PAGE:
OAKLAND, Calif. (AP) — When the Oakland Athletics turned to Bob Melvin midway through the 2011 season they were seeking managerial stability.
Melvin provided it and more with what he has done on the field and off and the respect he has gained from his players for being fair, personable and unafraid to take chances on youth.
The winningest manager in Oakland team history is staying put through at least next season after the club exercised Melvin's contract option for 2022 on Tuesday.
“Bob brings a real human touch in a world that’s very much driven by data,” said Billy Beane, the A’s executive vice president of baseball operations. “Bob’s just kept up and he’s stayed in step.”
Melvin has guided the A's to an 808-715 record since taking over on June 9, 2011. He recently passed Tony La Russa for most victories by an Oakland manager and last weekend became the 35th person in major league history with 1,300 managerial wins.
Melvin said he is grateful to Beane and general manager David Forst for handling the personnel matters so his job is to stay focused on the players and day-to-day game planning. In fact, Melvin's conversations with Beane when it comes to contracts don't even last five minutes since they're always on the same page, with Melvin not even using an agent since joining the organization. Discussions about a new deal beyond 2022 will likely happen after this season, Beane said.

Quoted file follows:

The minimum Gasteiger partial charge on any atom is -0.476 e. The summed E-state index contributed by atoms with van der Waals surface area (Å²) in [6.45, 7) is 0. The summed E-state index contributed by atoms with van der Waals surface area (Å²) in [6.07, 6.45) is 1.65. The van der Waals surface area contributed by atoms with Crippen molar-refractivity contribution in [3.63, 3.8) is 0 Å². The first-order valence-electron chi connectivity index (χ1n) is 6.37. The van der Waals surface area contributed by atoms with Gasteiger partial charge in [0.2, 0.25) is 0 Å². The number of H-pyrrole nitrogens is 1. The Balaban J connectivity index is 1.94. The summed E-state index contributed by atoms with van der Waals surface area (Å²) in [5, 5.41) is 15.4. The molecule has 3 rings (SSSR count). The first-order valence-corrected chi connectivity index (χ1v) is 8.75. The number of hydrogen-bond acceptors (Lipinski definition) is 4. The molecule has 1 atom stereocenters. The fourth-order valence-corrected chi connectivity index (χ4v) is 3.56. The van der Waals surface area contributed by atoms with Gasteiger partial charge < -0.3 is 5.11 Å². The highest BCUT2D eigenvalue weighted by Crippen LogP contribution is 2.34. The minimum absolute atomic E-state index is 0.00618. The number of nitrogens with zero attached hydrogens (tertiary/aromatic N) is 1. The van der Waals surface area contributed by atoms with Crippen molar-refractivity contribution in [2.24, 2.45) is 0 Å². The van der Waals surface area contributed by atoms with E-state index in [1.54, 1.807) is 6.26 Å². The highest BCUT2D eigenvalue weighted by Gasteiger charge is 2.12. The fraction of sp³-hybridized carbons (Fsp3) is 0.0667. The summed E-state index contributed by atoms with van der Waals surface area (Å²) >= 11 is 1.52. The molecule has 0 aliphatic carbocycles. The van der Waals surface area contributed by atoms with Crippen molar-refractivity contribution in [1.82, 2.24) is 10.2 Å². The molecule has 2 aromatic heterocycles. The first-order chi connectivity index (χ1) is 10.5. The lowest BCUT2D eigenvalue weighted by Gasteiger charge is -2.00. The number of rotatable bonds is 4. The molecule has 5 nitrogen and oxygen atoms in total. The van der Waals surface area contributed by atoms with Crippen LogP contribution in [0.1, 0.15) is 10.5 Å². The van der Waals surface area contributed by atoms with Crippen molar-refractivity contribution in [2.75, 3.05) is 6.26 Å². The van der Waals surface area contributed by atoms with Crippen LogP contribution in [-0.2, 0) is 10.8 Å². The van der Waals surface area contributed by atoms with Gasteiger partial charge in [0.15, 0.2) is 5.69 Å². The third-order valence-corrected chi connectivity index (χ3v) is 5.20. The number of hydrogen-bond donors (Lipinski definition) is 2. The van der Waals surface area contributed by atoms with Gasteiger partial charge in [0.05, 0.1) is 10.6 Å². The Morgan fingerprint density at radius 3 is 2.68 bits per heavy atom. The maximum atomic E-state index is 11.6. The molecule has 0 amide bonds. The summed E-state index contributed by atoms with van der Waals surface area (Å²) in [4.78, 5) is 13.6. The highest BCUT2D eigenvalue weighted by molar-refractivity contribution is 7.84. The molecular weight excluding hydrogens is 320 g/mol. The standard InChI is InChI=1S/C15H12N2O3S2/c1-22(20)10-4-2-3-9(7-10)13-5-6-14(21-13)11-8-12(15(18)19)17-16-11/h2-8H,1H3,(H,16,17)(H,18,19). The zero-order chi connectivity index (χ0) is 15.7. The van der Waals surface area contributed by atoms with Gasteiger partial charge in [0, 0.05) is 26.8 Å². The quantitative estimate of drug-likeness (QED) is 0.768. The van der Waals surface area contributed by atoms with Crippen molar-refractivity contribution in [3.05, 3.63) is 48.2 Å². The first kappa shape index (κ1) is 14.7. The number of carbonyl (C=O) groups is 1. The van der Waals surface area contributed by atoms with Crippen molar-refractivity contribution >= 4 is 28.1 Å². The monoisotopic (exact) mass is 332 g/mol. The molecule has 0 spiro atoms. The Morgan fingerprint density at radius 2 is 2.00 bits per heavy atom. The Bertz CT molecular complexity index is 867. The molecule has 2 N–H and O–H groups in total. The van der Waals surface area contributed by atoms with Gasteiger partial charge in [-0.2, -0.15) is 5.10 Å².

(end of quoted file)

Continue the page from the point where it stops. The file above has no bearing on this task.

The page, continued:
Wrapped up in the season, Melvin isn't thinking much about the wins piling up and his place in A's history.
“Maybe more at the end of the year — I have reflected a little bit on it, getting everything out of the way in a week here, basically,” Melvin said. “... The great thing about this job is I know where my lane is and it's easy to stay in it and it's easy to prepare that way.”
Melvin's A's teams have reached three straight playoffs, winning the AL West during last year's shortened 60-game season following consecutive wild-card finishes. In 2020, Oakland beat the White Sox in the wild-card round to stop a nine-game losing streak in winner-take-all postseason games, a major league record that dated to the 1973 World Series, before losing to the rival Astros in a four-game AL division series.
The A’s had lost six straight playoff series since sweeping Minnesota in the 2006 Division Series.
The 59-year-old Melvin, a Manager of the Year in both leagues, previously led the Mariners and Diamondbacks then took over guiding the A’s during the 2011 season following the firing of Bob Geren.
In 2012, Oakland became the first team in major league history to win a division or pennant after trailing by five games with fewer than 10 to play, sweeping three games against Texas to win the division over the Rangers.
The A’s have repeatedly expressed their commitment to having the Bay Area native and former catcher as their on-field leader, and he has handled the challenge of an ever-changing young team and a rash of injuries during his tenure to continue winning with a low-budget franchise.
“Quite frankly he’s got a legacy here,” Beane said. “It’s one thing to come work and be successful for a few years but to create the legacy Bob has is a credit to him and I guess David and I and the rest of the staff will take credit for identifying him.”
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